Abstract: Autonomous agents are believed to have control over their internal state and over their behaviour. For that reason, an agent should control how and by whom it is being influenced. We introduce a reasoning component for BDI-agents that deals with the control over external influences, and we propose heuristics using local knowledge to process incoming stimuli. One of those heuristics is based on information relevance with respect to the agent's current plans and goals. We have developed a way to determine the relevance of information in BDI-agents using magic sets from database research as basis. The method presented shows a new application of magic sets by applying the theory in agent systems.
Abstract: Each person holds numerous values that represent what is
believed to be important. As a result, our values inﬂuence our behavior
and play a role in practical reasoning. Various argumentation approaches
use values to justify actions, but they assume a function that determines
what values a state or action promotes and demotes. However, this is
often open for debate, since values are abstract and can be interpreted
in many ways. After giving an overview of how values are deﬁned in
social psychology, this paper deﬁnes values as preferences and introduces
several argument schemes to reason about preferences. These schemes
are used to give meaning to values and to determine whether values are
promoted or demoted. Furthermore, value systems are used for practical
reasoning and allow resolving conﬂicts when pursuing your values. An
example is given of how the new argument schemes can be used to do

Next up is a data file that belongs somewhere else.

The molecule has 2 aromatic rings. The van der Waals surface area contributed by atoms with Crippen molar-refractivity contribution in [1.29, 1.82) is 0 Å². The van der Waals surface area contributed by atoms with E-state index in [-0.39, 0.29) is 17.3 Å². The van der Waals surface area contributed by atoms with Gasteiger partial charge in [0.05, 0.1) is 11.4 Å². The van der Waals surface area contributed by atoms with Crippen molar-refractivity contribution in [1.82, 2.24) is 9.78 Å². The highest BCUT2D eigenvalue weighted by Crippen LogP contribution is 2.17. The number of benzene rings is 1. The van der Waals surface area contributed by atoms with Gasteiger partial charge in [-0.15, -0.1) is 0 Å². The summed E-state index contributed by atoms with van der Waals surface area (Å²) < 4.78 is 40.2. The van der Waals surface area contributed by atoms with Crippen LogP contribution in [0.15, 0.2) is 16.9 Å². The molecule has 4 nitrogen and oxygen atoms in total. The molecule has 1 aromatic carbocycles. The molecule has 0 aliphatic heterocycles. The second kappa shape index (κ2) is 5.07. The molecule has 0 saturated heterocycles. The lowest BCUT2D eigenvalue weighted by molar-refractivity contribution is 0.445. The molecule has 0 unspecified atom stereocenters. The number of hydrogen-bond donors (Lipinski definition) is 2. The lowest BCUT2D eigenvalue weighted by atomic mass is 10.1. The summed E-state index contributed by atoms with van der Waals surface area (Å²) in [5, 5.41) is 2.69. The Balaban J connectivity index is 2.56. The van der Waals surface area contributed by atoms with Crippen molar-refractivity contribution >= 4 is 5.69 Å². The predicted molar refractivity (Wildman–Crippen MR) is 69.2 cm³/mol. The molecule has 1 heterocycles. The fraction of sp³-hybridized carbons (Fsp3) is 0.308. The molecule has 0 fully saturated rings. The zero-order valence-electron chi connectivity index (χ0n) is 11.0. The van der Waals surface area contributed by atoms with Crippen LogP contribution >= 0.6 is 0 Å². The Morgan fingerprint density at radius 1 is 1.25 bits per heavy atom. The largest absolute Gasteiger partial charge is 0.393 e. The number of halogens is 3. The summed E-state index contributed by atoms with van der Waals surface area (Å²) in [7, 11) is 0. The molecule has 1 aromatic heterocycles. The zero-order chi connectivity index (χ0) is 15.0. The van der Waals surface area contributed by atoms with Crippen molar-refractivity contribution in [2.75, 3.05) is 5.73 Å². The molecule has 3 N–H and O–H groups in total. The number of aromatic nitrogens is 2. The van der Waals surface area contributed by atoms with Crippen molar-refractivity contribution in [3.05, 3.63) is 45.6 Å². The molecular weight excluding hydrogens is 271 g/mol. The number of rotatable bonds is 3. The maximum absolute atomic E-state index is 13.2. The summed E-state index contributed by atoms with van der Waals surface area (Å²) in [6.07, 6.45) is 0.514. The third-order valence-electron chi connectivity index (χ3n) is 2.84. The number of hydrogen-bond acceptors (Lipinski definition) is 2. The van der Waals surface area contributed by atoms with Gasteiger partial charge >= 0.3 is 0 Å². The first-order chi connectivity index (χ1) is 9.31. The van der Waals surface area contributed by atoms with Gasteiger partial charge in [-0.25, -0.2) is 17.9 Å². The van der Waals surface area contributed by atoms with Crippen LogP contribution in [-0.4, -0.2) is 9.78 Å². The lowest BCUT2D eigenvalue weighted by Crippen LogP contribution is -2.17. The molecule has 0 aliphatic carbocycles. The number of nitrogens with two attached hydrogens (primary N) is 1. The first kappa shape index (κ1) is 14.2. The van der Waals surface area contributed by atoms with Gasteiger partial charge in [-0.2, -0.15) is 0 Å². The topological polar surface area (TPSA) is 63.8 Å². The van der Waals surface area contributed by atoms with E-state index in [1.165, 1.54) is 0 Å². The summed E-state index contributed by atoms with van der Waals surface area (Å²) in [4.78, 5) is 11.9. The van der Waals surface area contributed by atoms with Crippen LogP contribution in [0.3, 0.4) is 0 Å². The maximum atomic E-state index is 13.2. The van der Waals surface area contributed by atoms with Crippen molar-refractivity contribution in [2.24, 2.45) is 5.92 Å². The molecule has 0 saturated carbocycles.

practical reasoning using values.
Abstract: Multi-agent systems get deployed more and more often in settings where they share a common real-world environment. Therefore, it becomes necessary to include sensory information in the reasoning and coordination of agents. The Active Sensor Web (ASW) aims to deliver coherent models and components to this end. The architeccture and some exemplary applications of the ASW are described in this paper.
Abstract: This paper illustrates objectives of the DIADEM project which focuses on a
novel combination of advanced technologies which facilitate collaborative information
processing in environmental management applications. The emphasis is on the principles
and tools which facilitate creation of a single information space in advanced systems of
systems through a systematic integration of heterogeneous processes. In particular, we
illustrate the main principles of the DIADEM Process Integration framework, which
supports collaborative processing based on a combination of automated reasoning
processes and cognitive capabilities of multiple human experts, each contributing specific
expertise and processing resources.